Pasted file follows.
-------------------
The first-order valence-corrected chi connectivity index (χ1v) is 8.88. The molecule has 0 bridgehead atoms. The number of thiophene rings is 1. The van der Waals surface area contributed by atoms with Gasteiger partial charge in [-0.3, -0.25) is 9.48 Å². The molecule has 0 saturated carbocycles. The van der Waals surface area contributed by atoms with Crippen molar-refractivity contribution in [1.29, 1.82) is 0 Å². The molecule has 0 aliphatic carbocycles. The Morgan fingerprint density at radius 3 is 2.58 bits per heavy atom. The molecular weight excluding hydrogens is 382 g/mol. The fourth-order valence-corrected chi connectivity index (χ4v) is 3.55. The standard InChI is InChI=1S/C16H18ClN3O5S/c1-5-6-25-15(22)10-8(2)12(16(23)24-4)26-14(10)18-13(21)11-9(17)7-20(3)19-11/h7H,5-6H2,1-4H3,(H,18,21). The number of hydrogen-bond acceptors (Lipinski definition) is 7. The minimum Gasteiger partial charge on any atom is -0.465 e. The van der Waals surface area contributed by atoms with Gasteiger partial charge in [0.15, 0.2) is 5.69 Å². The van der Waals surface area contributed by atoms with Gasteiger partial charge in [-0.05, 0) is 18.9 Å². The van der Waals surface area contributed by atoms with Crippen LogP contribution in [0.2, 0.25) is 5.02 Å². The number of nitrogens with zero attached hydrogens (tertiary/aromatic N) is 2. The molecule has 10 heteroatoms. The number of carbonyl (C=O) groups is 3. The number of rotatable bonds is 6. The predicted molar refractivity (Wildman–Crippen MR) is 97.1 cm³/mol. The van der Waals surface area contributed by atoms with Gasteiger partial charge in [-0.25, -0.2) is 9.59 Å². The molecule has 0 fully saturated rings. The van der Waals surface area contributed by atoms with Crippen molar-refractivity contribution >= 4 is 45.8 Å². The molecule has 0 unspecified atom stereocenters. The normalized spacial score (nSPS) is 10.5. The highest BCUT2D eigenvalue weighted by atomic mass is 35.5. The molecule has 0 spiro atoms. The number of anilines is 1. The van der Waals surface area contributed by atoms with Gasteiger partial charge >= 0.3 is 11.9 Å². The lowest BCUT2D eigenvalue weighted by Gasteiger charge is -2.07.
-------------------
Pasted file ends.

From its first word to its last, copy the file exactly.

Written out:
The first-order valence-corrected chi connectivity index (χ1v) is 8.88. The molecule has 0 bridgehead atoms. The number of thiophene rings is 1. The van der Waals surface area contributed by atoms with Gasteiger partial charge in [-0.3, -0.25) is 9.48 Å². The molecule has 0 saturated carbocycles. The van der Waals surface area contributed by atoms with Crippen molar-refractivity contribution in [1.29, 1.82) is 0 Å². The molecule has 0 aliphatic carbocycles. The Morgan fingerprint density at radius 3 is 2.58 bits per heavy atom. The molecular weight excluding hydrogens is 382 g/mol. The fourth-order valence-corrected chi connectivity index (χ4v) is 3.55. The standard InChI is InChI=1S/C16H18ClN3O5S/c1-5-6-25-15(22)10-8(2)12(16(23)24-4)26-14(10)18-13(21)11-9(17)7-20(3)19-11/h7H,5-6H2,1-4H3,(H,18,21). The number of hydrogen-bond acceptors (Lipinski definition) is 7. The minimum Gasteiger partial charge on any atom is -0.465 e. The van der Waals surface area contributed by atoms with Gasteiger partial charge in [0.15, 0.2) is 5.69 Å². The van der Waals surface area contributed by atoms with Gasteiger partial charge in [-0.05, 0) is 18.9 Å². The van der Waals surface area contributed by atoms with Crippen LogP contribution in [0.2, 0.25) is 5.02 Å². The number of nitrogens with zero attached hydrogens (tertiary/aromatic N) is 2. The molecule has 10 heteroatoms. The number of carbonyl (C=O) groups is 3. The number of rotatable bonds is 6. The predicted molar refractivity (Wildman–Crippen MR) is 97.1 cm³/mol. The van der Waals surface area contributed by atoms with Gasteiger partial charge in [-0.25, -0.2) is 9.59 Å². The molecule has 0 fully saturated rings. The van der Waals surface area contributed by atoms with Crippen molar-refractivity contribution >= 4 is 45.8 Å². The molecule has 0 unspecified atom stereocenters. The normalized spacial score (nSPS) is 10.5. The highest BCUT2D eigenvalue weighted by atomic mass is 35.5. The molecule has 0 spiro atoms. The number of anilines is 1. The van der Waals surface area contributed by atoms with Gasteiger partial charge >= 0.3 is 11.9 Å². The lowest BCUT2D eigenvalue weighted by Gasteiger charge is -2.07.